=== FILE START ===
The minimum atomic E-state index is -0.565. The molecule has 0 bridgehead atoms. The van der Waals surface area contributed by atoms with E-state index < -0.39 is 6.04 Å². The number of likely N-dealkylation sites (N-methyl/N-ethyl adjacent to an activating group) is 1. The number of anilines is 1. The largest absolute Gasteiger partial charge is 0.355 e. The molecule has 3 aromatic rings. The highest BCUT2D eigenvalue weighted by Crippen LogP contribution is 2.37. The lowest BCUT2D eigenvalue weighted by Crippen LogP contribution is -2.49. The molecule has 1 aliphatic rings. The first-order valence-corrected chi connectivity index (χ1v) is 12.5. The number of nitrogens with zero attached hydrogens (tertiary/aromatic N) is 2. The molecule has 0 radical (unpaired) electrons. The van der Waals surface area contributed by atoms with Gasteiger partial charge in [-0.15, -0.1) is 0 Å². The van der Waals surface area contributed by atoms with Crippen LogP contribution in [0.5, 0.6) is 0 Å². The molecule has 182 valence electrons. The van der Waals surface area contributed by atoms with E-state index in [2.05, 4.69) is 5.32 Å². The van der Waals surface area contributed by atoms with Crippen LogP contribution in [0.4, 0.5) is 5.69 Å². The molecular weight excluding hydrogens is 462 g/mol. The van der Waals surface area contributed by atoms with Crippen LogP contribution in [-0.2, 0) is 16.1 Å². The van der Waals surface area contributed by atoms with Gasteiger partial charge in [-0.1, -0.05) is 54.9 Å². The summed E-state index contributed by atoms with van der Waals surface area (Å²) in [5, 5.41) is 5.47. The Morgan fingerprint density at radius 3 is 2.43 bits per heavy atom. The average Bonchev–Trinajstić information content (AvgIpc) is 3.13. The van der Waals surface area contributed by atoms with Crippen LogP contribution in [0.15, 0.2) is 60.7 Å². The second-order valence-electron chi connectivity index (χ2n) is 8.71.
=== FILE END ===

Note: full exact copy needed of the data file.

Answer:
The minimum atomic E-state index is -0.565. The molecule has 0 bridgehead atoms. The van der Waals surface area contributed by atoms with E-state index < -0.39 is 6.04 Å². The number of likely N-dealkylation sites (N-methyl/N-ethyl adjacent to an activating group) is 1. The number of anilines is 1. The largest absolute Gasteiger partial charge is 0.355 e. The molecule has 3 aromatic rings. The highest BCUT2D eigenvalue weighted by Crippen LogP contribution is 2.37. The lowest BCUT2D eigenvalue weighted by Crippen LogP contribution is -2.49. The molecule has 1 aliphatic rings. The first-order valence-corrected chi connectivity index (χ1v) is 12.5. The number of nitrogens with zero attached hydrogens (tertiary/aromatic N) is 2. The molecule has 0 radical (unpaired) electrons. The van der Waals surface area contributed by atoms with Gasteiger partial charge in [-0.15, -0.1) is 0 Å². The van der Waals surface area contributed by atoms with Crippen LogP contribution in [0.5, 0.6) is 0 Å². The molecule has 182 valence electrons. The van der Waals surface area contributed by atoms with E-state index in [2.05, 4.69) is 5.32 Å². The van der Waals surface area contributed by atoms with Crippen LogP contribution in [0.4, 0.5) is 5.69 Å². The molecular weight excluding hydrogens is 462 g/mol. The van der Waals surface area contributed by atoms with Crippen LogP contribution in [-0.2, 0) is 16.1 Å². The van der Waals surface area contributed by atoms with Gasteiger partial charge in [-0.1, -0.05) is 54.9 Å². The summed E-state index contributed by atoms with van der Waals surface area (Å²) in [5, 5.41) is 5.47. The Morgan fingerprint density at radius 3 is 2.43 bits per heavy atom. The average Bonchev–Trinajstić information content (AvgIpc) is 3.13. The van der Waals surface area contributed by atoms with Crippen LogP contribution in [0.15, 0.2) is 60.7 Å². The second-order valence-electron chi connectivity index (χ2n) is 8.71.